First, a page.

For "The Thread Of Life" I started with the question, "What can you do with a rope?" Tie things up seemed like the obvious choice. I only tend to shoot people (as you might have noticed), so naturally my first thought was that you could tie up a person, but how could I make that a little more interesting? I started thinking about ropes themselves, what they can represent, and eventually I landed on the Greek myth of the Fate Sisters and the thread of life. I go into much more detail about it in this post. The point is, I started with regular old rope and wound up with this crazy conceptual self portrait, and all I did was stare at a box of large strings.
For "The Collector" (which by the way I thought was a clever image to feature in this post because it's about collecting props *pats self on the back*), I found a full hazmat suit in the prop room, boots and all, and knew immediately that I was going to use it for something. (Because duh, it's a hazmat suit, need I say more?) In my natural fashion, I thought it would be cool to have my character floating. As always, I like interesting directional light, and the idea of the guy reaching for some sort of dangerous glowing nucleus sorta thing came to mind and I was off! I actually had a similar idea written down in my crazy long list of photo ideas I randomly add to, but the guy being in a hazmat suit just sweetened the deal.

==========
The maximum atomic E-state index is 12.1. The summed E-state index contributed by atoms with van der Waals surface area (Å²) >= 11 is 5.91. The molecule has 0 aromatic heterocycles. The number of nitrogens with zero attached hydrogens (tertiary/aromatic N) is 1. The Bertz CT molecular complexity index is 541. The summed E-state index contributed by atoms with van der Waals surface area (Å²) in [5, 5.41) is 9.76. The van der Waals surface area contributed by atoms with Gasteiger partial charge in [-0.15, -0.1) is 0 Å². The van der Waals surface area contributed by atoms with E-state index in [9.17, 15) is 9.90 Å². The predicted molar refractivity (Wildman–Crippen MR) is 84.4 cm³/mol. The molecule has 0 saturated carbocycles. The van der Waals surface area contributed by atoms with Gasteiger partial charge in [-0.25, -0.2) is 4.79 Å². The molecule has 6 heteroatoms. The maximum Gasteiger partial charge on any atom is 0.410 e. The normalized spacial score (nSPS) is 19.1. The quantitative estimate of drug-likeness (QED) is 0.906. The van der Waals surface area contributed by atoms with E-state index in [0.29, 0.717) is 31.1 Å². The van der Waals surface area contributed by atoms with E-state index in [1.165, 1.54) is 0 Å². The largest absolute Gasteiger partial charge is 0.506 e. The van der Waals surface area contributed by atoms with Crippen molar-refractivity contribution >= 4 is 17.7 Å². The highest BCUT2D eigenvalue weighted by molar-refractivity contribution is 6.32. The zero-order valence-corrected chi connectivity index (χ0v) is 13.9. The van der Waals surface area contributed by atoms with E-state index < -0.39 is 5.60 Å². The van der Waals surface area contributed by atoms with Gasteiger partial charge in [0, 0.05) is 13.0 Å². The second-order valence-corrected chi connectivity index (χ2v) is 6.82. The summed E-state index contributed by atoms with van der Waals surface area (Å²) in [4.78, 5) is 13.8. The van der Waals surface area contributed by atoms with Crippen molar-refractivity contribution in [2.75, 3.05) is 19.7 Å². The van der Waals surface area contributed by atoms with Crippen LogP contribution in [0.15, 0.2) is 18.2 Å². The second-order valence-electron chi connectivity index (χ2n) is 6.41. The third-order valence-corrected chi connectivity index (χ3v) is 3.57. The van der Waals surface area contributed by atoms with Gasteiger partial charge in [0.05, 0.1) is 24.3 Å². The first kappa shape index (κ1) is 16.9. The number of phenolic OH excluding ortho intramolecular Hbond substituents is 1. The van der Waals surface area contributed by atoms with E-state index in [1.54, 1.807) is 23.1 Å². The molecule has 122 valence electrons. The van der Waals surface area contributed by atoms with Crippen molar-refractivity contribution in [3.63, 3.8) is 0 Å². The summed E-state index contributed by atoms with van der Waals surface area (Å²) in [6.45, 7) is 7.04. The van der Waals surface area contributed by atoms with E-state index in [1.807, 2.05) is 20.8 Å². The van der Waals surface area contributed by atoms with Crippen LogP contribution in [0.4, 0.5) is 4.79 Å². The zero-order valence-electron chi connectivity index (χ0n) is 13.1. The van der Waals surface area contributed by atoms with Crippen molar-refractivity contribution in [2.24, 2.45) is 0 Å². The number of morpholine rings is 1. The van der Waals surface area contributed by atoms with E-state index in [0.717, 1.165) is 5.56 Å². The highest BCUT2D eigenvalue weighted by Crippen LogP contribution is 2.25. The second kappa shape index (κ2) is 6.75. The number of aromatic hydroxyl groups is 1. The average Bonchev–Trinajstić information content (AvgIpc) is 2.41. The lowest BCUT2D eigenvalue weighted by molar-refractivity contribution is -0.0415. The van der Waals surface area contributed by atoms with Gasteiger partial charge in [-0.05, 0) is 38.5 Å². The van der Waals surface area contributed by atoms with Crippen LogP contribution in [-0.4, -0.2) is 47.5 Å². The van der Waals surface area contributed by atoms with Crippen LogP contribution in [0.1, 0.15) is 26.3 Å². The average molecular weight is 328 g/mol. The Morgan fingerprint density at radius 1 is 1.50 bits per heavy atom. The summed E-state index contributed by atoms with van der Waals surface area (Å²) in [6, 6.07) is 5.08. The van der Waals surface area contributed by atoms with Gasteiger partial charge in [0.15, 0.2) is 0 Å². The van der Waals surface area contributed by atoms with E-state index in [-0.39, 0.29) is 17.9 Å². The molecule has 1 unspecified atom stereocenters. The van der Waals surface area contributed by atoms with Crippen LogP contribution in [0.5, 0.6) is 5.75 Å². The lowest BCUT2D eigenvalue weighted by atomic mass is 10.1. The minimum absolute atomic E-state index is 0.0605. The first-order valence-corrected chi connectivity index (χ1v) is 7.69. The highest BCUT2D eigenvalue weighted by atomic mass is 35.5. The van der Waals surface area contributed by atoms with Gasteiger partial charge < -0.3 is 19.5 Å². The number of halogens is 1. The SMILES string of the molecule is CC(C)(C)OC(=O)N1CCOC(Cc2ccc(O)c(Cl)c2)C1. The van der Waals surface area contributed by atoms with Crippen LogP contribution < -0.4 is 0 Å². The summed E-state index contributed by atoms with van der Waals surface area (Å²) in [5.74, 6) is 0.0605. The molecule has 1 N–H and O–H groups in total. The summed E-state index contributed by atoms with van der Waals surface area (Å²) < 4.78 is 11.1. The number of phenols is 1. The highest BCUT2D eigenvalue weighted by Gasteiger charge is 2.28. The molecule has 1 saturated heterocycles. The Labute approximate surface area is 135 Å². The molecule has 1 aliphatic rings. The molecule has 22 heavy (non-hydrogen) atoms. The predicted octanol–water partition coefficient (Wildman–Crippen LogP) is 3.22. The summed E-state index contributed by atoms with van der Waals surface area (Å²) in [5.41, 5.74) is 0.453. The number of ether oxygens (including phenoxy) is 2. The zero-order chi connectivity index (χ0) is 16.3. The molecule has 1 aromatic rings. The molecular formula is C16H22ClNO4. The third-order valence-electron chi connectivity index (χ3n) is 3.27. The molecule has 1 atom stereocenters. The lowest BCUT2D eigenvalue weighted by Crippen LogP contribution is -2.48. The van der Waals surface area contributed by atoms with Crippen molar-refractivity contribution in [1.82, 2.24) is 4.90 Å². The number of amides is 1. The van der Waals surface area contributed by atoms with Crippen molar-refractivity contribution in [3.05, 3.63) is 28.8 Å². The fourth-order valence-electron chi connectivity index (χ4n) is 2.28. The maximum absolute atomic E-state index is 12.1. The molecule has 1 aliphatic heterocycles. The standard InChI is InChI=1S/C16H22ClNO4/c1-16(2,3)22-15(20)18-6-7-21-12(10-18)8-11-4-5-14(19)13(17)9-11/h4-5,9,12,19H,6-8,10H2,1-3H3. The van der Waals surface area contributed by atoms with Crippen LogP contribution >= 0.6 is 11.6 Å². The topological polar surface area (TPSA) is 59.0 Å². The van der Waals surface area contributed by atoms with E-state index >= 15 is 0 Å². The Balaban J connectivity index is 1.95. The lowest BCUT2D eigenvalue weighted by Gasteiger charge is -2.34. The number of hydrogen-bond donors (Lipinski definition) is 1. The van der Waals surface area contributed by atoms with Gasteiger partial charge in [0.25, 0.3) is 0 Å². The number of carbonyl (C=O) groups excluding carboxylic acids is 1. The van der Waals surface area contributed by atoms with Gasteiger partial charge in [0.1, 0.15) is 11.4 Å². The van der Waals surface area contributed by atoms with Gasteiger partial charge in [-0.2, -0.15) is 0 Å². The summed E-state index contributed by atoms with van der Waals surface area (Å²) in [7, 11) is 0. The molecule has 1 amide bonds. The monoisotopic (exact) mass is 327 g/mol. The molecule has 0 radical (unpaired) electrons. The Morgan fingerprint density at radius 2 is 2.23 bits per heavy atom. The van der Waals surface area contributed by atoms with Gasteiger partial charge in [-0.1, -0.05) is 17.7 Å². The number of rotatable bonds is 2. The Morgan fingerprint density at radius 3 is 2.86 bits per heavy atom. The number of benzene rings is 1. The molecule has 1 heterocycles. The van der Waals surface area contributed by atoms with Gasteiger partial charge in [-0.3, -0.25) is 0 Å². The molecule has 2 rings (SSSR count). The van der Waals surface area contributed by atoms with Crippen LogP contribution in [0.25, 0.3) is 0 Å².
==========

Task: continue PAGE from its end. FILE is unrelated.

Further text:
Here is a speed edit video of "The Collector." Enjoy it.
LETS REVIEW: JUST IN CASE YOU WERE SKIMMING
-Adventure into your attic. There's got to be some great junk up there.
-Elderly people are awesome. (Give them hugs.)
-Thrift stores are like your prop room...except you have to pay for everything. (But come on, their prices are pretty spot on.)
-Just look at it, think about it, maybe break it?
-Be creative and don't let any prop keep you inside the box. Unless of course you want to do a shoot in the box. This is your shoot people, you can do whatever you want!!!